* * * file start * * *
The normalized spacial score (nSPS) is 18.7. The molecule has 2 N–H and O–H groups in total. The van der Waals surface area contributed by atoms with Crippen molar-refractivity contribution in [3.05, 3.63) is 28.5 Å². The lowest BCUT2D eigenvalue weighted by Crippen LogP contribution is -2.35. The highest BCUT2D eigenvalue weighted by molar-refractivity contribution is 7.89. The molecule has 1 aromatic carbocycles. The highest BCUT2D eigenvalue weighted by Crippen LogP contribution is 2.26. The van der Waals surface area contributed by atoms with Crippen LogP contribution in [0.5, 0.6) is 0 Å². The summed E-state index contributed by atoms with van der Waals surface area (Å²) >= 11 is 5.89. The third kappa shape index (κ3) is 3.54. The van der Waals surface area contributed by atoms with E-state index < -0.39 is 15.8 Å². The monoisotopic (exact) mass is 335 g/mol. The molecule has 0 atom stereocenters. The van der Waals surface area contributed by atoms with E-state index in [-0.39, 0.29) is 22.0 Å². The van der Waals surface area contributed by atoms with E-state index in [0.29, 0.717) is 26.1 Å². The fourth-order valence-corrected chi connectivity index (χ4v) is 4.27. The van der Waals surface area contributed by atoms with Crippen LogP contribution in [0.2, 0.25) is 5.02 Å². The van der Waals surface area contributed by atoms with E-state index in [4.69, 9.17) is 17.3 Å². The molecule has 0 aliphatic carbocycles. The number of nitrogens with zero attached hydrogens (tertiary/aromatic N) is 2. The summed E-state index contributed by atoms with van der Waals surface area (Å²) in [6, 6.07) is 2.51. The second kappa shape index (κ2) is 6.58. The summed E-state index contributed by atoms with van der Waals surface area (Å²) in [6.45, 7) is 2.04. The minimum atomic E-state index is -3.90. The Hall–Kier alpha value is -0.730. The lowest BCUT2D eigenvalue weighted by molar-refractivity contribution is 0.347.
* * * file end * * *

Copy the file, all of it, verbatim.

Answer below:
The normalized spacial score (nSPS) is 18.7. The molecule has 2 N–H and O–H groups in total. The van der Waals surface area contributed by atoms with Crippen molar-refractivity contribution in [3.05, 3.63) is 28.5 Å². The lowest BCUT2D eigenvalue weighted by Crippen LogP contribution is -2.35. The highest BCUT2D eigenvalue weighted by molar-refractivity contribution is 7.89. The molecule has 1 aromatic carbocycles. The highest BCUT2D eigenvalue weighted by Crippen LogP contribution is 2.26. The van der Waals surface area contributed by atoms with Crippen LogP contribution in [0.5, 0.6) is 0 Å². The summed E-state index contributed by atoms with van der Waals surface area (Å²) >= 11 is 5.89. The third kappa shape index (κ3) is 3.54. The van der Waals surface area contributed by atoms with E-state index < -0.39 is 15.8 Å². The monoisotopic (exact) mass is 335 g/mol. The molecule has 0 atom stereocenters. The van der Waals surface area contributed by atoms with E-state index in [-0.39, 0.29) is 22.0 Å². The van der Waals surface area contributed by atoms with E-state index in [0.29, 0.717) is 26.1 Å². The fourth-order valence-corrected chi connectivity index (χ4v) is 4.27. The van der Waals surface area contributed by atoms with Crippen LogP contribution in [0.2, 0.25) is 5.02 Å². The van der Waals surface area contributed by atoms with E-state index in [4.69, 9.17) is 17.3 Å². The molecule has 0 aliphatic carbocycles. The number of nitrogens with zero attached hydrogens (tertiary/aromatic N) is 2. The summed E-state index contributed by atoms with van der Waals surface area (Å²) in [6, 6.07) is 2.51. The second kappa shape index (κ2) is 6.58. The summed E-state index contributed by atoms with van der Waals surface area (Å²) in [6.45, 7) is 2.04. The minimum atomic E-state index is -3.90. The Hall–Kier alpha value is -0.730. The lowest BCUT2D eigenvalue weighted by molar-refractivity contribution is 0.347.